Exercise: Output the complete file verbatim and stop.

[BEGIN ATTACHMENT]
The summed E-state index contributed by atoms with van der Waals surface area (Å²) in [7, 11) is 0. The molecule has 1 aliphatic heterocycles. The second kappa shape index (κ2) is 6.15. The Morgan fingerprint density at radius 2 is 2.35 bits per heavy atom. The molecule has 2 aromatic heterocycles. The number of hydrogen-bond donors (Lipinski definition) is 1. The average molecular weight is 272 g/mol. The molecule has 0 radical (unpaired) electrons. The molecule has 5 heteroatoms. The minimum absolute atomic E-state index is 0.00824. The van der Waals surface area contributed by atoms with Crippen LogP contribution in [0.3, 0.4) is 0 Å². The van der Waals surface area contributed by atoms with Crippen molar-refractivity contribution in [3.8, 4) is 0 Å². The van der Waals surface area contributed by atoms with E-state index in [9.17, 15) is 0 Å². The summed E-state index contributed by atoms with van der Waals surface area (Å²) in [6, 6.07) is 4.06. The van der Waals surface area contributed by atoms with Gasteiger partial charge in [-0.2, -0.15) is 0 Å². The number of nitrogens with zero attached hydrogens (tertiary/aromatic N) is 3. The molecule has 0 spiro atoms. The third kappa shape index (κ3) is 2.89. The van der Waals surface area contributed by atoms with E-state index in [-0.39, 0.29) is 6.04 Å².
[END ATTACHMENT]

The summed E-state index contributed by atoms with van der Waals surface area (Å²) in [7, 11) is 0. The molecule has 1 aliphatic heterocycles. The second kappa shape index (κ2) is 6.15. The Morgan fingerprint density at radius 2 is 2.35 bits per heavy atom. The molecule has 2 aromatic heterocycles. The number of hydrogen-bond donors (Lipinski definition) is 1. The average molecular weight is 272 g/mol. The molecule has 0 radical (unpaired) electrons. The molecule has 5 heteroatoms. The minimum absolute atomic E-state index is 0.00824. The van der Waals surface area contributed by atoms with Crippen LogP contribution in [0.3, 0.4) is 0 Å². The van der Waals surface area contributed by atoms with Crippen molar-refractivity contribution in [3.8, 4) is 0 Å². The van der Waals surface area contributed by atoms with E-state index in [9.17, 15) is 0 Å². The summed E-state index contributed by atoms with van der Waals surface area (Å²) in [6, 6.07) is 4.06. The van der Waals surface area contributed by atoms with Gasteiger partial charge in [-0.2, -0.15) is 0 Å². The number of nitrogens with zero attached hydrogens (tertiary/aromatic N) is 3. The molecule has 0 spiro atoms. The third kappa shape index (κ3) is 2.89. The van der Waals surface area contributed by atoms with E-state index in [-0.39, 0.29) is 6.04 Å².